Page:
On Alexie’s “Absolutely True” Account of Power in Today’s Society

Early in ‘The Absolutely True Diary of a Part-Time Indian’, by Sherman Alexie, the narrator Junior comments that “I know my mother and father had their dreams when they were kids. They dreamed about being something other than poor, but they never got the chance to be anything because nobody paid attention to their dreams.” Shortly thereafter, he adds that “we reservation Indians don’t get to realize our dreams. We don’t get those chances. Or choices. We’re just poor. That’s all we are.”  Junior has an interesting story to tell, and his life has been deeply impacted by the difficult realities of life on the reservation. For those of you in my ‘Power and Society’ class Junior’s experiences speak in interesting ways to issues of power, such as the authority of the state, class and hierarchy, poverty, the politics of parenting, and the role of schools in adolescent lives.  Bearing in mind such issues, in this Blog post I want you to carefully respond to the common reading for Stockton freshman.  Your response may do one of two things (or both!), and should be at least two paragraphs long:  1)  Offer some commentary in the wake of the illustrator’s lecture at the Freshman Convocation (on Thursday the 29th ).  Tell us, what did Ellen Forney say that really touched a nerve with you?  What did you find interesting about her lecture, and what was invigorating about the entire Freshman Convocation event?  Why?  I’ll be curious to hear your thoughts about this talk!  2)  If you aren’t able to attend the lecture or would simply rather discuss the book, then I’d like you to do just that.  So, choose a particular moment in (or idea from) the novel and make some insightful connections between Alexie’s story and our course themes, or assigned readings.  To make these connections, you might quote from the book itself, and then discuss what Alexie seems to be saying and doing in your selected moment (relative to power and inequality), and why?  Also, what thoughts do YOU have about the subject – how do YOU respond to the power issue(s) raised in the novel based on your own knowledge or experience?

19 thoughts on “On Alexie’s “Absolutely True” Account of Power in Today’s Society

  1. A particular moment in True Diary of a Part-Time Indian was in chapter five which was titled “Hope Against Hope”. The chapter discusses how Mr. P, the geometry teacher, confessing to Junior about how badly he treated Indians when he was a young teacher. He also talks about Junior’s sister, Mary, and how her passion was writing and romance novels, although she never acted on pursuing the career due to a lack of hope. Alexie is conveying in this chapter the continuous harm and prejudice that Indians face today whether it is their alcohol substance problem, poverty, their race, or lack of education. We could link the problems the Indians face to the course readings dealing with Aristotle’s writings in “Politics”, where he discusses being deemed a worthy citizen. Indians in the book were considered to be “not worthy” or not capable of being a citizen due to their financial status and lack of education. We could also link this chapter in actual history, where the “whites” would force the indians to conform to their way of thinking, and to their own religion. According to Mr. P, “We were supposed to kill the Indian to save the culture” (Alexie 40). In other words, he was trying to end their culture for them to conform to the norms of the time.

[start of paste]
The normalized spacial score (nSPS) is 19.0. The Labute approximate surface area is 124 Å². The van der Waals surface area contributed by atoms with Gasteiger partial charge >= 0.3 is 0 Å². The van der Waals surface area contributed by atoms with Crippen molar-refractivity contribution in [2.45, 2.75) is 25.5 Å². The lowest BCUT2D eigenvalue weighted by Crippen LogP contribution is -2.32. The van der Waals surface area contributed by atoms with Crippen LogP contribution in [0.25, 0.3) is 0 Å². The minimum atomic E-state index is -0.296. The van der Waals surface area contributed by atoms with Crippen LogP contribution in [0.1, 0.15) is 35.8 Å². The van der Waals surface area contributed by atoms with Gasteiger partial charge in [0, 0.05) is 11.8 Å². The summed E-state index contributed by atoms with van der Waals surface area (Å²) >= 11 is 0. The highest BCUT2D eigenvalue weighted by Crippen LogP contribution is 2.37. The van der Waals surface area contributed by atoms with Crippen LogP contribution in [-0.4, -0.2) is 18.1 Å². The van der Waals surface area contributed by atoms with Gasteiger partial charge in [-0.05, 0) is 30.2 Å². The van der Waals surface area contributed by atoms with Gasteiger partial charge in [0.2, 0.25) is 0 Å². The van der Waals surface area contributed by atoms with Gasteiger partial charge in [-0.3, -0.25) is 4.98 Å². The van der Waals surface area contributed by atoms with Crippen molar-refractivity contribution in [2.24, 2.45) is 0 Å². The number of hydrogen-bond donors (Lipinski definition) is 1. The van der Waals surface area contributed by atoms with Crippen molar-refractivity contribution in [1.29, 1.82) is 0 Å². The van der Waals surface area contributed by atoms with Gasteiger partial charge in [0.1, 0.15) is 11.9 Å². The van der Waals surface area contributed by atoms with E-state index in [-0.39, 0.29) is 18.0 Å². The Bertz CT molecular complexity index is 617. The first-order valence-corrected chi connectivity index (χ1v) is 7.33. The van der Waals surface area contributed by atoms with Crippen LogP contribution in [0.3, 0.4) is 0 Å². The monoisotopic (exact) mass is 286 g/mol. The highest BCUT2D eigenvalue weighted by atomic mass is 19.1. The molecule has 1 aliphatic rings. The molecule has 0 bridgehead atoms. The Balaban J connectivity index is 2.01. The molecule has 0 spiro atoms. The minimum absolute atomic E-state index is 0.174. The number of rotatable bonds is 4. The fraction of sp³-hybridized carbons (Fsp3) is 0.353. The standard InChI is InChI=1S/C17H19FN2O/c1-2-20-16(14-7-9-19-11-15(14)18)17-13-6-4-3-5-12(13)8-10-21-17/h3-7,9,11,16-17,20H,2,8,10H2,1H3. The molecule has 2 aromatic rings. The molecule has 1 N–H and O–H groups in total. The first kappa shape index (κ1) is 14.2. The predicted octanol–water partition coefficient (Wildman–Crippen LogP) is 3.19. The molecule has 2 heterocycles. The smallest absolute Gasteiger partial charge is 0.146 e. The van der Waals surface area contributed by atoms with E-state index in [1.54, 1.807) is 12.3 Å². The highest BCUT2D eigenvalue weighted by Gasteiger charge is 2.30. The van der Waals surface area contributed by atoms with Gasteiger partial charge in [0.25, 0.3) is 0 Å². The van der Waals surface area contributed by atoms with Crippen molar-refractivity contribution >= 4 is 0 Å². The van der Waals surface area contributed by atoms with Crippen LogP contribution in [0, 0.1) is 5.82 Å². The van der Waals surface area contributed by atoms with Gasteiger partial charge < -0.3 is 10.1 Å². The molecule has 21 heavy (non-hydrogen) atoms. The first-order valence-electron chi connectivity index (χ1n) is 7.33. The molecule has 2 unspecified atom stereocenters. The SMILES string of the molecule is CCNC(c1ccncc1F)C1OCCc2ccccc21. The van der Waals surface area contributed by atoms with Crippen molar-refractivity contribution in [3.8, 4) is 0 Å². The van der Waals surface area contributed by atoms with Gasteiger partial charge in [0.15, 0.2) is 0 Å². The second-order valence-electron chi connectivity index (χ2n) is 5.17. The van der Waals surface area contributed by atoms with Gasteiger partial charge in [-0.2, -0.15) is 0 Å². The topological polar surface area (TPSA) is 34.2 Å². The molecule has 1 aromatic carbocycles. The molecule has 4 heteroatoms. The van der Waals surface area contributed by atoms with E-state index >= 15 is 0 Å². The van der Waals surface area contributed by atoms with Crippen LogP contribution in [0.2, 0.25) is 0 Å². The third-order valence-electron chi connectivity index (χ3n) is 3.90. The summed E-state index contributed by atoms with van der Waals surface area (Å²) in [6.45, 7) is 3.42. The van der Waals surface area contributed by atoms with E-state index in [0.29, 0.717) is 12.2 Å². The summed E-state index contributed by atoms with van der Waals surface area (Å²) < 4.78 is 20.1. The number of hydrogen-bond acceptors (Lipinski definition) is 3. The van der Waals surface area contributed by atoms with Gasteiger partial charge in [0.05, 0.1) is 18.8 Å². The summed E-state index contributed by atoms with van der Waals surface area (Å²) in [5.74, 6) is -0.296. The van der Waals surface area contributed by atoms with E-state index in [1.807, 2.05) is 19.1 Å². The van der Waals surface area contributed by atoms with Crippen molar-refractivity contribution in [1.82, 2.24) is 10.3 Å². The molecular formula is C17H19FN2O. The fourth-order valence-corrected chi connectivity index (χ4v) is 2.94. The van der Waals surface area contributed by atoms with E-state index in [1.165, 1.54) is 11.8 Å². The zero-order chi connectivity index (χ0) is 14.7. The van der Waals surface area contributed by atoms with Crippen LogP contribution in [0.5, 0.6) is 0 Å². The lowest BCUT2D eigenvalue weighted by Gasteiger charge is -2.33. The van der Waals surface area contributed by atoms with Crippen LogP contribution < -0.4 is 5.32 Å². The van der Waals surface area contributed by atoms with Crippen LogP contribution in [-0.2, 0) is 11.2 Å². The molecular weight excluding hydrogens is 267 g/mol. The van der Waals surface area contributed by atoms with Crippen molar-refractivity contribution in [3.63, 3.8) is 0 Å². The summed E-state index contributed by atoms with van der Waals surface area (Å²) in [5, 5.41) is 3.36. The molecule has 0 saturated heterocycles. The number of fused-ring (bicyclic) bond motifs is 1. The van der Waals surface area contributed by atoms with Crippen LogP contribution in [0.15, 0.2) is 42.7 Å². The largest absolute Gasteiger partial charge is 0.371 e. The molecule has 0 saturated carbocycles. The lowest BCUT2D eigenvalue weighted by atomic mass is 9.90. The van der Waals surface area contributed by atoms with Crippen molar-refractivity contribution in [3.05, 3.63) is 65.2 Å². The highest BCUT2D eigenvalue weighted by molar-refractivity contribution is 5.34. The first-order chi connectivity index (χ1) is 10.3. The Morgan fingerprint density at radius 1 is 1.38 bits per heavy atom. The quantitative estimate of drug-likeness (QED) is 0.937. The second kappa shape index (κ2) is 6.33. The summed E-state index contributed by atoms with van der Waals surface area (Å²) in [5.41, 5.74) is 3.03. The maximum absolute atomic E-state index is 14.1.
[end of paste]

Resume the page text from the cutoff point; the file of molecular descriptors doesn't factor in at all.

The inequality that Indians face disgust me. Even in a free country, they are forced to live in poverty and experience out-dated forms of education and living conditions. In the novel, the white people, according to Junior, are supposed to be “the enemy” to the people on the reservation. Whites are viewed as the more perfect, powerful, and more educated group in the novel, and some ways it’s true with white privilege. Their white privilege gives them more power to govern things, and gives them more opportunity to receive better education. Alexie, in my opinion, conveyed a very powerful message within a simple book. Systematic racism is definitely a real issue in our society, and Indians are often the forgotten part of the system. They are forced to live in horrible living conditions without an escape.

  2. At the freshman convocation today Ellen Forney talked a lot about her drawing styles and how she uses drawings to express how she feels, kind of like how Junior does in ‘The Absolutely True Diary of a Part-Time Indian’. Ellen mostly discussed how she suffers from Bipolar disorder, which also lead to her depression. This is what really struck a nerve for me. Going through such terrible problems and then having to draw pictures or ideas out so that even she could understand what was going on in her head. I was touched and inspired by her words today because I went through something very similar in my past.
    In my freshman year of high school I was very quiet and very shy I had my few close friends in my friend group but I could feel them getting more distant everyday. I had thoughts that no one liked me and that people are judging me from afar. I drew little cartoons in my notebooks during class of faces and my emotions and how I was feeling that day.I was sad and alone and I wanted it to stop. Luckily as I got older and I started to become more extroverted and break out of my shell that I built up for myself. I started getting my friends back and doing better in school. I never had a bipolar disorder but I can say that I did go through a small depression and had anxiety problems, but over time and determination I broke free.